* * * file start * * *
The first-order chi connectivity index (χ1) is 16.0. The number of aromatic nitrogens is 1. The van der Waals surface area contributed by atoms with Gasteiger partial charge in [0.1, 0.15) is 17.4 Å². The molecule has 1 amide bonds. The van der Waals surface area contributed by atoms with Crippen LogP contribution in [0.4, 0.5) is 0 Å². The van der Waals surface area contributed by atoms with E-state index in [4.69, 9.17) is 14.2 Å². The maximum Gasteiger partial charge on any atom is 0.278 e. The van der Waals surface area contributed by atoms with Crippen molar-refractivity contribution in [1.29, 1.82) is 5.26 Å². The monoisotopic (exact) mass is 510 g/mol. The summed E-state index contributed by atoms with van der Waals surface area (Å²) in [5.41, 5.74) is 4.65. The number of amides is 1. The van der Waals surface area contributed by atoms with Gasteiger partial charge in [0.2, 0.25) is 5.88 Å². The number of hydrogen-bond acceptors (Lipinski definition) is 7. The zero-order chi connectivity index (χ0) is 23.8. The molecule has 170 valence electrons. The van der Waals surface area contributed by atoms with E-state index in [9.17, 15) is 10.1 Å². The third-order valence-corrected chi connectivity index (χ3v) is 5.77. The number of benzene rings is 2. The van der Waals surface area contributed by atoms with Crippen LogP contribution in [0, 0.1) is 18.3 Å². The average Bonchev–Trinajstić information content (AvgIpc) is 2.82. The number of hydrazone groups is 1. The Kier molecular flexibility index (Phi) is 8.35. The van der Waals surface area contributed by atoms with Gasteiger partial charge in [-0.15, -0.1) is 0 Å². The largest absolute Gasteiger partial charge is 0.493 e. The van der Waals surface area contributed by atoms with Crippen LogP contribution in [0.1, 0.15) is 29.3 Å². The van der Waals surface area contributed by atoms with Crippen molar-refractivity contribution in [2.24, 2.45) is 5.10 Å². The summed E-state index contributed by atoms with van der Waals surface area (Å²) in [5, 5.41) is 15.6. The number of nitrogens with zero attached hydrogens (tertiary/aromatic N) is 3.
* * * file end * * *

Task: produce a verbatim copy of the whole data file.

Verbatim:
The first-order chi connectivity index (χ1) is 16.0. The number of aromatic nitrogens is 1. The van der Waals surface area contributed by atoms with Gasteiger partial charge in [0.1, 0.15) is 17.4 Å². The molecule has 1 amide bonds. The van der Waals surface area contributed by atoms with Crippen LogP contribution in [0.4, 0.5) is 0 Å². The van der Waals surface area contributed by atoms with E-state index in [4.69, 9.17) is 14.2 Å². The maximum Gasteiger partial charge on any atom is 0.278 e. The van der Waals surface area contributed by atoms with Crippen molar-refractivity contribution in [1.29, 1.82) is 5.26 Å². The monoisotopic (exact) mass is 510 g/mol. The summed E-state index contributed by atoms with van der Waals surface area (Å²) in [5.41, 5.74) is 4.65. The number of amides is 1. The van der Waals surface area contributed by atoms with Gasteiger partial charge in [0.2, 0.25) is 5.88 Å². The number of hydrogen-bond acceptors (Lipinski definition) is 7. The zero-order chi connectivity index (χ0) is 23.8. The molecule has 170 valence electrons. The van der Waals surface area contributed by atoms with E-state index in [9.17, 15) is 10.1 Å². The third-order valence-corrected chi connectivity index (χ3v) is 5.77. The number of benzene rings is 2. The van der Waals surface area contributed by atoms with Crippen LogP contribution in [0, 0.1) is 18.3 Å². The average Bonchev–Trinajstić information content (AvgIpc) is 2.82. The number of hydrazone groups is 1. The Kier molecular flexibility index (Phi) is 8.35. The van der Waals surface area contributed by atoms with Gasteiger partial charge in [-0.15, -0.1) is 0 Å². The largest absolute Gasteiger partial charge is 0.493 e. The van der Waals surface area contributed by atoms with Crippen LogP contribution in [0.1, 0.15) is 29.3 Å². The van der Waals surface area contributed by atoms with Crippen molar-refractivity contribution in [2.24, 2.45) is 5.10 Å². The summed E-state index contributed by atoms with van der Waals surface area (Å²) in [5, 5.41) is 15.6. The number of nitrogens with zero attached hydrogens (tertiary/aromatic N) is 3.